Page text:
In one embodiment, the low pore area ratio layer 19 is formed of a material having a firing shrinkage ratio of preferably about 5% or more and about 15% or less (i.e., from about 5% to about 15%).

In the extended portion 18, the ratio of the thickness of the low pore area ratio layer 19 to the thickness of the high pore area ratio layer 20 (low pore area ratio layer/high pore area ratio layer) is preferably about 0.2 or more and about 1.8 or less (i.e., from about 0.2 to about 1.8) and more preferably about 0.2 or more and about 0.8 or less (i.e., from about 0.2 to about 0.8).

The void portion 21 serves as what is known as a stress-alleviating space.

The thickness of the void portion 21 is preferably about 1 μm or more and about 30 μm or less (i.e., from about 1 μm to about 30 μm) and more preferably about 5 μm or more and about 15 μm or less (i.e., from about 5 μm to about 15 μm).

The width and the thickness of the void portions can be measured as follows.

A chip is polished with the LT surface of the chip facing an abrasive paper, and polishing is stopped at the W-dimension center portion in the coil conductor layer. Then the chip is observed with a microscope. The void width and thickness at the L-dimension center portion in the coil conductor layer are measured by using the measuring function of the microscope.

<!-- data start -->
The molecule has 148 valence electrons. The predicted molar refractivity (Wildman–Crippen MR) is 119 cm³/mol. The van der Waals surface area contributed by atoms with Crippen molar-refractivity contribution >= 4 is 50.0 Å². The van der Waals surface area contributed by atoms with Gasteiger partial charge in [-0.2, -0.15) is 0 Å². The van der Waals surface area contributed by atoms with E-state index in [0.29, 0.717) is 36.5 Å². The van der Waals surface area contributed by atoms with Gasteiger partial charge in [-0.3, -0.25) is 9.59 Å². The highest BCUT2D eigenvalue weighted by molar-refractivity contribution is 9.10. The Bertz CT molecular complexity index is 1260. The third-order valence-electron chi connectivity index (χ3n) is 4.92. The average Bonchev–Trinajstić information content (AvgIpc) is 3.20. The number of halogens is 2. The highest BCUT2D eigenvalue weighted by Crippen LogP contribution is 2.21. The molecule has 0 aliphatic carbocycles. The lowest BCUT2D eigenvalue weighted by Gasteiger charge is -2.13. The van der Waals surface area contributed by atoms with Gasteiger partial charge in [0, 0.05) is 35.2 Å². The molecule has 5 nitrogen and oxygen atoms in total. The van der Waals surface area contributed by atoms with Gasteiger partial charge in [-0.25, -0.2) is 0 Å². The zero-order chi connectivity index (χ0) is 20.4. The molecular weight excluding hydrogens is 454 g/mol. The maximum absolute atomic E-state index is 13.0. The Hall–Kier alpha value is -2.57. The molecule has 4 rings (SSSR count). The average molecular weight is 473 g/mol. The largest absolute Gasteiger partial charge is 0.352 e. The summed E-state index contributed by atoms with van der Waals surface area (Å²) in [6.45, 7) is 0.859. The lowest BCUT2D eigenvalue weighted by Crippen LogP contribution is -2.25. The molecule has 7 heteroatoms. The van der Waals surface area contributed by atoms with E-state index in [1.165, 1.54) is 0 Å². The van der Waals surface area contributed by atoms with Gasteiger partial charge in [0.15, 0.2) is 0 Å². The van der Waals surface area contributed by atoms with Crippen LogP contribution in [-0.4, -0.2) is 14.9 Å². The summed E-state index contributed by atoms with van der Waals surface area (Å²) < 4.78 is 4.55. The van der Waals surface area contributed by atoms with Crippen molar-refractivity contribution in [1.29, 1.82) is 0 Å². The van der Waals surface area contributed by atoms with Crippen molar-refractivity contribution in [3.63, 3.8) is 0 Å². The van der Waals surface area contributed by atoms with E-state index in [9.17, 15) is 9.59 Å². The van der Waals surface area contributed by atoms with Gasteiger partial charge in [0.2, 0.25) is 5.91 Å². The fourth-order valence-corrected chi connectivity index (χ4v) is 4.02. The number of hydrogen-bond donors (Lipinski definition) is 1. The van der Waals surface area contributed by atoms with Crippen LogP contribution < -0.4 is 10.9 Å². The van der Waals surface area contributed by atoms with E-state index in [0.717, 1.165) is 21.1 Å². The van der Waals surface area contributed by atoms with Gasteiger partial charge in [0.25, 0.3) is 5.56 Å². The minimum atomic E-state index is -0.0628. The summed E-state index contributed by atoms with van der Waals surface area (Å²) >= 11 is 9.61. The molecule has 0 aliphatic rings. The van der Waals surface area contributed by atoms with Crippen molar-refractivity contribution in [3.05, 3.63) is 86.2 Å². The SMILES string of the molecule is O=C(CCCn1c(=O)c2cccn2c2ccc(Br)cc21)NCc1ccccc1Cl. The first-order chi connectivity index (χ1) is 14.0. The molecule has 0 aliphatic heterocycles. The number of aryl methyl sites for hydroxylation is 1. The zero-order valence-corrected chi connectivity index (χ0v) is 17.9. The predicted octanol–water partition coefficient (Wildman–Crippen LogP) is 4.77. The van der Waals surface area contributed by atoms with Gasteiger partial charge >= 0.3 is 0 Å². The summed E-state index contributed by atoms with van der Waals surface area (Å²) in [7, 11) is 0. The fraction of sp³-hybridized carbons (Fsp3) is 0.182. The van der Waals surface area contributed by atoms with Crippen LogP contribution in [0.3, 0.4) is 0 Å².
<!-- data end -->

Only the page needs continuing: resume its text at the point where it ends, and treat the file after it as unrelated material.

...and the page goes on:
In a preferred embodiment, in a cross section perpendicular to the coil winding direction, the void portion has one surface in contact with the insulator portion and the rest in contact with the coil conductor layer. That is, as illustrated in FIG. 2, the first void portion 21 has one surface in contact with the first insulator layer 11 and other surfaces in contact with the coil conductor layer 15. In other words, the void portion 21 on the first insulator layer 11 is covered by the coil conductor layer 15.

The outer electrodes 4 and 5 are disposed to cover the two end surfaces of the element body 2. The outer electrodes 4 and 5 are preferably formed of a conductive material, and preferably, at least one metal material selected from Au, Ag, Pd, Ni, Sn, and Cu.

The outer electrodes may each be a single layer or may be multilayered. In one embodiment, each of the outer electrodes is multilayered and is preferably formed of two or more and four or less layers, for example, three layers.

In one embodiment, the outer electrodes are multilayered and can each include a Ag- or Pd-containing layer, a Ni-containing layer, or a Sn-containing layer. In a preferred embodiment, the outer electrodes each include a Ag- or Pd-containing layer, a Ni-containing layer, and a Sn-containing layer. Preferably, the aforementioned layers are arranged in the order of, from the coil conductor layer side, a Ag- or Pd-containing layer or preferably a Ag-containing layer, a Ni-containing layer, and a Sn-containing layer. Preferably, the Ag- or Pd-containing layer is a layer obtained by baking a Ag paste or Pd paste, and the Ni-containing layer and the Sn-containing layer can be plating layers.